norweg6I’ve been teaching a class about writing historical fiction recently. During the class, I try to stress the importance of researching not only events of the era in which you are writing, but also how people lived during that era. Even if you don’t use all of the information you research, what you discover could influence how your characters act.

In addition, you can discover wonderful nuggets of information that can add to the richness of your story.

I was researching an article today about a woman who fought with the Norwegian Resistance during WWII. It’s an interesting story, but the articles I found only referenced her as Mrs. Jorgen Hartman. It is the newspaper style of the time to reference married women in this was. However, my article is about her so I started trying to find out what her first name was.

I started trying to find her husband’s name and then her father’s. I found a couple interesting things right away before I even found her first name. Her husband’s uncle was Nils Bohr, who helped make the atomic bomb. I’m still trying to verify this since I thought her husband was Norwegian and Bohn was Danish.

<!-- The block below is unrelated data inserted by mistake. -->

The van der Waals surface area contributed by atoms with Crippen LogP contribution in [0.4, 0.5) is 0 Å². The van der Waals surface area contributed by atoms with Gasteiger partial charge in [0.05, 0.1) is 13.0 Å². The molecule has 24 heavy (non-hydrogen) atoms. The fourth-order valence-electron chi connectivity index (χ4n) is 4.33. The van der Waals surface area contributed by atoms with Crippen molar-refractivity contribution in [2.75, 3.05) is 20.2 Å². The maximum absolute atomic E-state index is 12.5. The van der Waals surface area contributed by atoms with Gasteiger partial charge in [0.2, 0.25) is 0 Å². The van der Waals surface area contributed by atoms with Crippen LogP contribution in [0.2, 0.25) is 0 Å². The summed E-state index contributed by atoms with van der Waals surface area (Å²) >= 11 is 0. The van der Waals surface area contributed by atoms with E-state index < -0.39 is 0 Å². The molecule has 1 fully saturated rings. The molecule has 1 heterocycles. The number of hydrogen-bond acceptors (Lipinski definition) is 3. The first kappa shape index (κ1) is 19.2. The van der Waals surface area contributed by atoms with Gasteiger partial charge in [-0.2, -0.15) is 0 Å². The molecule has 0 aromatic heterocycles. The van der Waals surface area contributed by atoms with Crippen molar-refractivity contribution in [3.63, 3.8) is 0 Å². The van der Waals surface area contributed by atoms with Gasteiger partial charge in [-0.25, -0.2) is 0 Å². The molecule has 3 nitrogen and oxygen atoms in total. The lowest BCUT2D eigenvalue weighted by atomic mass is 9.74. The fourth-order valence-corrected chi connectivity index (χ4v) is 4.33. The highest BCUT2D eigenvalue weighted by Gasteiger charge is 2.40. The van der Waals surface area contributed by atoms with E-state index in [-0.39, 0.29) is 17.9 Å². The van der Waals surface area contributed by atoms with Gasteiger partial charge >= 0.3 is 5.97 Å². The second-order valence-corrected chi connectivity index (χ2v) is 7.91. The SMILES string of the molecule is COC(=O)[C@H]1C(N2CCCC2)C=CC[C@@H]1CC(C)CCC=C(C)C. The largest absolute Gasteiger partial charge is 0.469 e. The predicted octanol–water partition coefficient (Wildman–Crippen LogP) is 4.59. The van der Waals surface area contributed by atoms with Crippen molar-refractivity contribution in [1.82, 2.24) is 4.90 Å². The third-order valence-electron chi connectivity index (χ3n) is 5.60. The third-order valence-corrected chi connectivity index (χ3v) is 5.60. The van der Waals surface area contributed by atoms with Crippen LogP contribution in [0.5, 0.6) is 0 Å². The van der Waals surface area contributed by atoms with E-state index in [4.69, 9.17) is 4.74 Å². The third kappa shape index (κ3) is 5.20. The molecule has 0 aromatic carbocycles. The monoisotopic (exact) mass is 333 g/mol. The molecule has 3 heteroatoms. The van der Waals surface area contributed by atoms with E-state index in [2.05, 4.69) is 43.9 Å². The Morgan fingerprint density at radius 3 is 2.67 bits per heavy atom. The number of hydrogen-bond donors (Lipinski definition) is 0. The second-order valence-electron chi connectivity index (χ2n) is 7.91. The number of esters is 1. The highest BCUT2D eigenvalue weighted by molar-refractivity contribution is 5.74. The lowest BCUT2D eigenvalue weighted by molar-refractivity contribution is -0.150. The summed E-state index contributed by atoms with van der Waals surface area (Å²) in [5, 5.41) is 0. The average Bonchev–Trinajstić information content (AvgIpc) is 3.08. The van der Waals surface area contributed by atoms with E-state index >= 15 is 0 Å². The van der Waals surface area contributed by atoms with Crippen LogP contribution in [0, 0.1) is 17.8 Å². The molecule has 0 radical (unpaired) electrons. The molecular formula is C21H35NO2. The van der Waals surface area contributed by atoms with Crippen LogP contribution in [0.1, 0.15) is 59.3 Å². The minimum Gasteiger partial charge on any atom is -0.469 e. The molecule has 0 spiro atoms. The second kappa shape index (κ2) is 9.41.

Then I discovered that her father was also in military intelligence, although he seems not to have done field work, but he was involved in some major operations.

Then I found Mrs. Hartman’s first name (Norma), but I also discovered that she seems to have left Norway in 1945 by herself and remarried later in the year. That means she was either divorced or a widow.

I’m still trying to find out what happened, but if she was a widow, it begs the question as to what happened to her husband since he also helped her in the Resisitance. Was he caught and executed?

So now I’ve got another thread to try and unravel and my article seems to be growing in scope.

The searching can be a pain, but it is also fun, particularly when you start discovering things like I am finding. So don’t skip on your research, you won’t regret it.

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